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Furosemide stress test as a predictive marker of acute kidney injury progression or renal replacement therapy: a systemic review and meta-analysis
Critical Care volume 24, Article number: 202 (2020)
The use of the furosemide stress test (FST) as an acute kidney injury (AKI) severity marker has been described in several trials. However, the diagnostic performance of the FST in predicting AKI progression has not yet been fully discussed.
In accordance with the Preferred Reporting Items for Systematic Reviews and Meta-Analyses (PRISMA) guidelines, we searched the PubMed, Embase, and Cochrane databases up to March 2020. The diagnostic performance of the FST (in terms of sensitivity, specificity, number of events, true positive, false positive) was extracted and evaluated.
We identified eleven trials that enrolled a total of 1366 patients, including 517 patients and 1017 patients for whom the outcomes in terms of AKI stage progression and renal replacement therapy (RRT), respectively, were reported. The pooled sensitivity and specificity results of the FST for AKI progression prediction were 0.81 (95% CI 0.74–0.87) and 0.88 (95% CI 0.82–0.92), respectively. The pooled positive likelihood ratio (LR) was 5.45 (95% CI 3.96–7.50), the pooled negative LR was 0.26 (95% CI 0.19–0.36), and the pooled diagnostic odds ratio (DOR) was 29.69 (95% CI 17.00–51.85). The summary receiver operating characteristics (SROC) with pooled diagnostic accuracy was 0.88. The diagnostic performance of the FST in predicting AKI progression was not affected by different AKI criteria or underlying chronic kidney disease. The pooled sensitivity and specificity results of the FST for RRT prediction were 0.84 (95% CI 0.72–0.91) and 0.77 (95% CI 0.64–0.87), respectively. The pooled positive LR and pooled negative LR were 3.16 (95% CI 2.06–4.86) and 0.25 (95% CI 0.14–0.44), respectively. The pooled diagnostic odds ratio (DOR) was 13.59 (95% CI 5.74–32.17), and SROC with pooled diagnostic accuracy was 0.86. The diagnostic performance of FST for RRT prediction is better in stage 1–2 AKI compared to stage 3 AKI (relative DOR 5.75, 95% CI 2.51–13.33).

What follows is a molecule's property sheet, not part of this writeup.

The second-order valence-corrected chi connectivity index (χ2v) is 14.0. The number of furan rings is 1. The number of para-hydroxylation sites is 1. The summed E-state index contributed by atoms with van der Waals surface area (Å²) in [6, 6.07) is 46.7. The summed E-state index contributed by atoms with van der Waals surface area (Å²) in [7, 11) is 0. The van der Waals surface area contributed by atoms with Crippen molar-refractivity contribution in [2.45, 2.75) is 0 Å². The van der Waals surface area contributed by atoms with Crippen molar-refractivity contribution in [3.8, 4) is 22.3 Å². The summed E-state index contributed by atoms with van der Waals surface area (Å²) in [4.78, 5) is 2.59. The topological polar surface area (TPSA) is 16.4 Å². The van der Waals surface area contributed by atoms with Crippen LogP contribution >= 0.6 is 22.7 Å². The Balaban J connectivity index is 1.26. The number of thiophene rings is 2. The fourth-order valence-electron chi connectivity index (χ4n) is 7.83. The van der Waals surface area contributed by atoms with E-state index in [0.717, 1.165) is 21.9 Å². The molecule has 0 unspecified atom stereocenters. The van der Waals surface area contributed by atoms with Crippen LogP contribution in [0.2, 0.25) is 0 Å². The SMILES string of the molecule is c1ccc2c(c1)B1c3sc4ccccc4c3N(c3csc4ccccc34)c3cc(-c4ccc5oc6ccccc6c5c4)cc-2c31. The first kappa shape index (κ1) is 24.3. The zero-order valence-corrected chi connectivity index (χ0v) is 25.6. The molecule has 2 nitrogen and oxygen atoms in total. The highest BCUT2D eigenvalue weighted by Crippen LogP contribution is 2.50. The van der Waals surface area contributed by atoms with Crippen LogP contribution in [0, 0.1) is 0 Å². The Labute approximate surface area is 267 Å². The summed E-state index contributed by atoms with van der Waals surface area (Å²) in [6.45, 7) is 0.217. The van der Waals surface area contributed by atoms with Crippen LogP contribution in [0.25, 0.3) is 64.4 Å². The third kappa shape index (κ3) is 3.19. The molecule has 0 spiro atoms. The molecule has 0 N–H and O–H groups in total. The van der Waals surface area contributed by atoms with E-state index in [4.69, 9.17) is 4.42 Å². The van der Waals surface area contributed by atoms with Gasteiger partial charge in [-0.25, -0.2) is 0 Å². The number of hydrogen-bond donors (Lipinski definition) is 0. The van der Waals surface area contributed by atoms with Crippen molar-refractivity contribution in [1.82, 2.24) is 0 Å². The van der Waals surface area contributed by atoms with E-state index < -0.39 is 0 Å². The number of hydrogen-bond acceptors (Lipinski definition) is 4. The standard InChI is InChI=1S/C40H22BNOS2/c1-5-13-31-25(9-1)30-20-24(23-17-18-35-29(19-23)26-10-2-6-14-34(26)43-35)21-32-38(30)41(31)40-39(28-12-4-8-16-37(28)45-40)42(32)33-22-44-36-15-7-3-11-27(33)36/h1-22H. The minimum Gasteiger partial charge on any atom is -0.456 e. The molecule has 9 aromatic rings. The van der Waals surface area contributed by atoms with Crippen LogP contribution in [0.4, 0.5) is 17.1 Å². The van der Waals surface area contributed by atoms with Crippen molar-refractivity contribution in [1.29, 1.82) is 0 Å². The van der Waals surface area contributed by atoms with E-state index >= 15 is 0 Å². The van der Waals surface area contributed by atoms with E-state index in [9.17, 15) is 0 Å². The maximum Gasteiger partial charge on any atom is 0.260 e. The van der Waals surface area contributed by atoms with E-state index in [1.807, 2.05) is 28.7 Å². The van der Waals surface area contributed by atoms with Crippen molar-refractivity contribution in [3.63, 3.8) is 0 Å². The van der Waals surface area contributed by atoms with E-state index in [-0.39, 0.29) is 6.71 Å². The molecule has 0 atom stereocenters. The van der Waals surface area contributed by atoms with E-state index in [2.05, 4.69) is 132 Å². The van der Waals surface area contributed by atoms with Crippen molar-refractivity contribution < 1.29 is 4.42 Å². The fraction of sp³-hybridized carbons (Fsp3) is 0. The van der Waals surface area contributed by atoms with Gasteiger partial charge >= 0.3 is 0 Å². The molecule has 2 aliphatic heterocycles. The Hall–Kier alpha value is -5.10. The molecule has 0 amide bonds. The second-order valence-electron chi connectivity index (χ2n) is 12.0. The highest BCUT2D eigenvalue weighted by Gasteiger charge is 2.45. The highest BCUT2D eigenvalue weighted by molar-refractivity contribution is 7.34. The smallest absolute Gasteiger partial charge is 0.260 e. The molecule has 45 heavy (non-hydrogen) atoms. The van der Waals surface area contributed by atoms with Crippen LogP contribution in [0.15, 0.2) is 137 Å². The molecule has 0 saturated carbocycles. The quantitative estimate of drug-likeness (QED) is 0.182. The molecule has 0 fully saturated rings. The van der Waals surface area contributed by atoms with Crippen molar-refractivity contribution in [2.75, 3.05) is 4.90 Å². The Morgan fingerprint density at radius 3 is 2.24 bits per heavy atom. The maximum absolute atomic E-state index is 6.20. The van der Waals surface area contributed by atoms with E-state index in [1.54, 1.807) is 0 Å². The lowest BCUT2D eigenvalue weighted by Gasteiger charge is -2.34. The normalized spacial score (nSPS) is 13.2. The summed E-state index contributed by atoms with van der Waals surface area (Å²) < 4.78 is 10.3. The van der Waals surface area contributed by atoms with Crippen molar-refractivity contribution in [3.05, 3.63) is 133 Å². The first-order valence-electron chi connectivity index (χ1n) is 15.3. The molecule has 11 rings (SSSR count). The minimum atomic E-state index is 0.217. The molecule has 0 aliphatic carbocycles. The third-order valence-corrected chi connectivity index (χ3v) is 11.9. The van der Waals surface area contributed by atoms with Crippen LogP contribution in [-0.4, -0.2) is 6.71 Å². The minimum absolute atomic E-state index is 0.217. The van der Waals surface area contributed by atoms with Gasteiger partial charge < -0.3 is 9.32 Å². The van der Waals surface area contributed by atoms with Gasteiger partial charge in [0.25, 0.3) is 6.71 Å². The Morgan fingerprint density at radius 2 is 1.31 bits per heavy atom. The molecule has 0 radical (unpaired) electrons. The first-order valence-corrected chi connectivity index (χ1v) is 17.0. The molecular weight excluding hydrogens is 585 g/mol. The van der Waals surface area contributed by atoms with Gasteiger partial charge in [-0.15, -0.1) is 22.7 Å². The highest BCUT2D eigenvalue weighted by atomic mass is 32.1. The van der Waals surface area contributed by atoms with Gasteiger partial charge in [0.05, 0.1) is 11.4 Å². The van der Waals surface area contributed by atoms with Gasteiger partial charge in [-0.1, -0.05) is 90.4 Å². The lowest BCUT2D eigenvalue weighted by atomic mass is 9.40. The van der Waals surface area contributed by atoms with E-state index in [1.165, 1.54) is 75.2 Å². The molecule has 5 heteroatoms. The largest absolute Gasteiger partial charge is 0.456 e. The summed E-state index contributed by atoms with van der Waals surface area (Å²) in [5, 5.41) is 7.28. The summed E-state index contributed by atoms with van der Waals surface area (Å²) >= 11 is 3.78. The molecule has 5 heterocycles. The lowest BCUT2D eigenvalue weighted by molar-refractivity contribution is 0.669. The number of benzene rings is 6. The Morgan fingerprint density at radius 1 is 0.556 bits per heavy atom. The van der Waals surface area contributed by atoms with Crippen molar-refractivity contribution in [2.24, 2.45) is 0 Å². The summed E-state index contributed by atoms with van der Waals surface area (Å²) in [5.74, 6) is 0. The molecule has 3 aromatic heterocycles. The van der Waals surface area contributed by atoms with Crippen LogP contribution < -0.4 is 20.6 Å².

The FST is a simple tool for the identification of AKI populations at high risk of AKI progression and the need for RRT, and the diagnostic performance of FST in RRT prediction is better in early AKI population.
The incidence of in-hospital acute kidney injury (AKI), depending on the different AKI criteria used, ranges from 7.0–18.3%  among hospitalized patients in general and up to 20–50% in critically ill populations . The progression of AKI with multiple organ failure can result in poor prognosis. Because of the high morbidities and mortalities associated with AKI, many investigators have focused on several novel biomarkers for earlier detection of AKI, discrimination of etiologies, and prediction of outcomes [3,4,5,6,7]. However, the availability of these novel biomarkers may be limited by its expense or reimbursement issues in different countries. In addition to the therapeutic role of furosemide on fluid balance, blood pressure control, and the management of hypercalcemia, Chawla et al. proposed furosemide stress test (FST) as a tool for predicting AKI progression . Several following studies also utilized FST to predict AKI progression or RRT prediction, but with heterogeneity in AKI criteria, cutoff value of urine output, duration of monitor, or study designs. A few recent studies used FST to predict delayed graft function after kidney transplant [9, 10], and others focused on child populations [11, 12]. As such, in order to more effectively explore the diagnostic accuracy of the FST to predict AKI progression and renal replacement therapy (RRT) initiation, we conducted this meta-analysis according to the Preferred Reporting Items for Systematic Reviews and Meta-Analyses (PRISMA) diagnostic test accuracy guidelines .